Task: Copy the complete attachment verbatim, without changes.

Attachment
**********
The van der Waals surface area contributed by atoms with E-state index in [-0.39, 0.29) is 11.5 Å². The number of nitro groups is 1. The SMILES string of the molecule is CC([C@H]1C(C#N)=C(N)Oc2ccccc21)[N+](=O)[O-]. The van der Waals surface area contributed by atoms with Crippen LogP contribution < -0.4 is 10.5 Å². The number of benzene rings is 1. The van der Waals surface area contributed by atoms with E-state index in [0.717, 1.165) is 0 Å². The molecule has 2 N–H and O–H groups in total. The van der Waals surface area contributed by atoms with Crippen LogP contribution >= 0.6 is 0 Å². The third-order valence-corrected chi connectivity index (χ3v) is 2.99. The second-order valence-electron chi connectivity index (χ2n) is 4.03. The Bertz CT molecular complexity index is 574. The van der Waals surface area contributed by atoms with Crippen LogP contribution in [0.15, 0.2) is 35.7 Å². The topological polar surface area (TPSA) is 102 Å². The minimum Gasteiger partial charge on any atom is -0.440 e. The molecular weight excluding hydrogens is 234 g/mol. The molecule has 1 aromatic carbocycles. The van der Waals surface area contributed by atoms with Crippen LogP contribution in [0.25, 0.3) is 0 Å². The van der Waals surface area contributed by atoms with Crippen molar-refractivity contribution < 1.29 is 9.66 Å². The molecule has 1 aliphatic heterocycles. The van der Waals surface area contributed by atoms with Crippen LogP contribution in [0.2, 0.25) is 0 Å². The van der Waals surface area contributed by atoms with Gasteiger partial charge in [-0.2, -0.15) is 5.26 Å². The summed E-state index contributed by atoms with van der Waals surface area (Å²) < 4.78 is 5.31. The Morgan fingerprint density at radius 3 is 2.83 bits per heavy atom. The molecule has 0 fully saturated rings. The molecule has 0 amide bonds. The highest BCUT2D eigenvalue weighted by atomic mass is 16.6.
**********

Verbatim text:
The van der Waals surface area contributed by atoms with E-state index in [-0.39, 0.29) is 11.5 Å². The number of nitro groups is 1. The SMILES string of the molecule is CC([C@H]1C(C#N)=C(N)Oc2ccccc21)[N+](=O)[O-]. The van der Waals surface area contributed by atoms with Crippen LogP contribution < -0.4 is 10.5 Å². The number of benzene rings is 1. The van der Waals surface area contributed by atoms with E-state index in [0.717, 1.165) is 0 Å². The molecule has 2 N–H and O–H groups in total. The van der Waals surface area contributed by atoms with Crippen LogP contribution >= 0.6 is 0 Å². The third-order valence-corrected chi connectivity index (χ3v) is 2.99. The second-order valence-electron chi connectivity index (χ2n) is 4.03. The Bertz CT molecular complexity index is 574. The van der Waals surface area contributed by atoms with Crippen LogP contribution in [0.15, 0.2) is 35.7 Å². The topological polar surface area (TPSA) is 102 Å². The minimum Gasteiger partial charge on any atom is -0.440 e. The molecular weight excluding hydrogens is 234 g/mol. The molecule has 1 aromatic carbocycles. The van der Waals surface area contributed by atoms with Crippen LogP contribution in [0.25, 0.3) is 0 Å². The van der Waals surface area contributed by atoms with Crippen molar-refractivity contribution < 1.29 is 9.66 Å². The molecule has 1 aliphatic heterocycles. The van der Waals surface area contributed by atoms with Crippen LogP contribution in [0.2, 0.25) is 0 Å². The van der Waals surface area contributed by atoms with Gasteiger partial charge in [-0.2, -0.15) is 5.26 Å². The summed E-state index contributed by atoms with van der Waals surface area (Å²) < 4.78 is 5.31. The Morgan fingerprint density at radius 3 is 2.83 bits per heavy atom. The molecule has 0 fully saturated rings. The molecule has 0 amide bonds. The highest BCUT2D eigenvalue weighted by atomic mass is 16.6.